Regular readers know I am fascinated by sky phenomena; not just astronomy-related but also optical effects in clouds. A few days ago I was out with The Little Astronomer, and I noticed the clouds looked very odd; fuzzy, not well-defined, and very solidly white with almost no variation. My memory tweaked, and I slapped on a pair of polarizing sunglasses. Sure enough, bang! The edges of the clouds glowed pink and green, luminous, iridescent.
I call these Izod-Lacoste clouds, because I remember the pink shirts with the green alligator on them from when I was in high school. The clouds are a lot prettier:
Imagine my surprise when I found out that the day after I saw those clouds, Astronomy picture of the Day posted a picture of them... and the photographer (August Allen) shot it in Boulder! For all I know, that's the same cloud I saw.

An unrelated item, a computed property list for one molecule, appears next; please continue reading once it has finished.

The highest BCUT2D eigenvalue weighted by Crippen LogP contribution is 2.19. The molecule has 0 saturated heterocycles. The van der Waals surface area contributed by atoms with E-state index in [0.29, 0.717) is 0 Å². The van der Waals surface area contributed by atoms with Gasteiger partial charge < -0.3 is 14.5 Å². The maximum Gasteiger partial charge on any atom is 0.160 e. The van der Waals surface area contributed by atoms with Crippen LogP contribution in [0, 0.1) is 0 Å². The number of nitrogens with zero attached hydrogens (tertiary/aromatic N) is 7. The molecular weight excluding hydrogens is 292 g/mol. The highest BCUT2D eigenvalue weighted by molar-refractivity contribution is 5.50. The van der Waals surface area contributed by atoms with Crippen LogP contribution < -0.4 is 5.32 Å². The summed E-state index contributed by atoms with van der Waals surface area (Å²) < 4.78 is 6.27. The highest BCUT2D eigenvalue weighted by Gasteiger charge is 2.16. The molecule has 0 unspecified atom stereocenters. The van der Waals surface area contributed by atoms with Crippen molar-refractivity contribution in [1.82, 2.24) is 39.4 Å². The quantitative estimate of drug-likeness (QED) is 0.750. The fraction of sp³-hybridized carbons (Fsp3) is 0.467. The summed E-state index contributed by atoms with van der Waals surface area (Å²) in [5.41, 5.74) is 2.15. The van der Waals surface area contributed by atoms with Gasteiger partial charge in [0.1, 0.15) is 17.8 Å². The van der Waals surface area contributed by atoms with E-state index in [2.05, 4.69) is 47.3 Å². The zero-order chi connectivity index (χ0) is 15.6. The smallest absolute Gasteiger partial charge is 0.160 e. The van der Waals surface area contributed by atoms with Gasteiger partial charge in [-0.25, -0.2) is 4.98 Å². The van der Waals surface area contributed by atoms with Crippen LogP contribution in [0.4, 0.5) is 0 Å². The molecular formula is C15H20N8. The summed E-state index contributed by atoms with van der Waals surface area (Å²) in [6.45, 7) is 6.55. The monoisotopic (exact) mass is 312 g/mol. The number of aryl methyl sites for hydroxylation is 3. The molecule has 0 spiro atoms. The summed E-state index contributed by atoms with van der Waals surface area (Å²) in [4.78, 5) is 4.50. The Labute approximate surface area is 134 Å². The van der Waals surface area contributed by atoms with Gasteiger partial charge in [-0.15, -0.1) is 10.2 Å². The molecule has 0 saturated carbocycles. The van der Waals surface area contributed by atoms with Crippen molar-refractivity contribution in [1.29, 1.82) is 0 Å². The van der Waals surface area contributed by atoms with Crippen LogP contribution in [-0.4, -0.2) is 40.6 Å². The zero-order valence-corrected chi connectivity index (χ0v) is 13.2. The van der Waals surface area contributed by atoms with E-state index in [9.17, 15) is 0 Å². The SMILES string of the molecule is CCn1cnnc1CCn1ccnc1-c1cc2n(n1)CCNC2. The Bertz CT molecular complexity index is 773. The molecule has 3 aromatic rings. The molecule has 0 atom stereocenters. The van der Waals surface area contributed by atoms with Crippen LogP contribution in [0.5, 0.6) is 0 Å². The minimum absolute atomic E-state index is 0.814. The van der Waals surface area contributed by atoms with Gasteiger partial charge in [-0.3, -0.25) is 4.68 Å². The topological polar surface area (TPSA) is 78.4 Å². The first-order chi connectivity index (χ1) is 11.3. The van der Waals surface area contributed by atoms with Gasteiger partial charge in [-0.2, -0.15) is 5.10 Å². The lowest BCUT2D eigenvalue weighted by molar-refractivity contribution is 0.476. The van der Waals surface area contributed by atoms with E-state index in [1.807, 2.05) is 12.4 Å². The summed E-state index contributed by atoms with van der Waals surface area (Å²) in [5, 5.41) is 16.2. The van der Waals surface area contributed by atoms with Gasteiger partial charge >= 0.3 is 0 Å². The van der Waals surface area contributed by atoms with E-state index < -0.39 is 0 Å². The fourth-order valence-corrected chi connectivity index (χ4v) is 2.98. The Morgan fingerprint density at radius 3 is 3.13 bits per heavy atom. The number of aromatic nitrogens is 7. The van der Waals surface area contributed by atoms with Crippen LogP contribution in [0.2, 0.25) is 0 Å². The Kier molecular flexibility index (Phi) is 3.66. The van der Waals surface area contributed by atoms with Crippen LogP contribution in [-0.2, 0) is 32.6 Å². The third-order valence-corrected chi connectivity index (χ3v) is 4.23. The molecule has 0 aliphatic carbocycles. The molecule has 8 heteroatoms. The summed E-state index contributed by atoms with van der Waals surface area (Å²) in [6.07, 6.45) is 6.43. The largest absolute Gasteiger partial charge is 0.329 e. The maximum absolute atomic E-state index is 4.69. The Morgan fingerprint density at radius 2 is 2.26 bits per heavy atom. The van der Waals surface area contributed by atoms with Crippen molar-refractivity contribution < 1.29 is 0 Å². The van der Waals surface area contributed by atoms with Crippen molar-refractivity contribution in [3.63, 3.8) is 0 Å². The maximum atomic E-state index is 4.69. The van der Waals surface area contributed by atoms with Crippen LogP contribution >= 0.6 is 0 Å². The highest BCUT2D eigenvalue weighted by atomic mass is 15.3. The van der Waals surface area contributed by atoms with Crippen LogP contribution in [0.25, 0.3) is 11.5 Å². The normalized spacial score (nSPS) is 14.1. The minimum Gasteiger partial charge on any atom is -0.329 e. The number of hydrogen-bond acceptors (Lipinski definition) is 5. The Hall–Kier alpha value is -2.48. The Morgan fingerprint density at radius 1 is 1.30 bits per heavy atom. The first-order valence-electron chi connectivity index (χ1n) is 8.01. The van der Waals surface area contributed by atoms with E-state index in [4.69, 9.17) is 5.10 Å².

The explanation for why the clouds do this can be found at the APOD page, or on this German weather site (it's in English). The wave nature of light is critical to making these colors, so it spurred a fun conversation with TLA about waves and interference (which is why polarizing glasses help; the light that comes off the cloud is highly polarized, so the glasses let that light through and block a lot of the glare from the cloud which otherwise drowns the colors out). Come to think of it, we never finished that talk... so now I have something to show her and talk about when she gets home from school today.
Tip o' the umbrella hat to BABloggee Kyle Carmichael.
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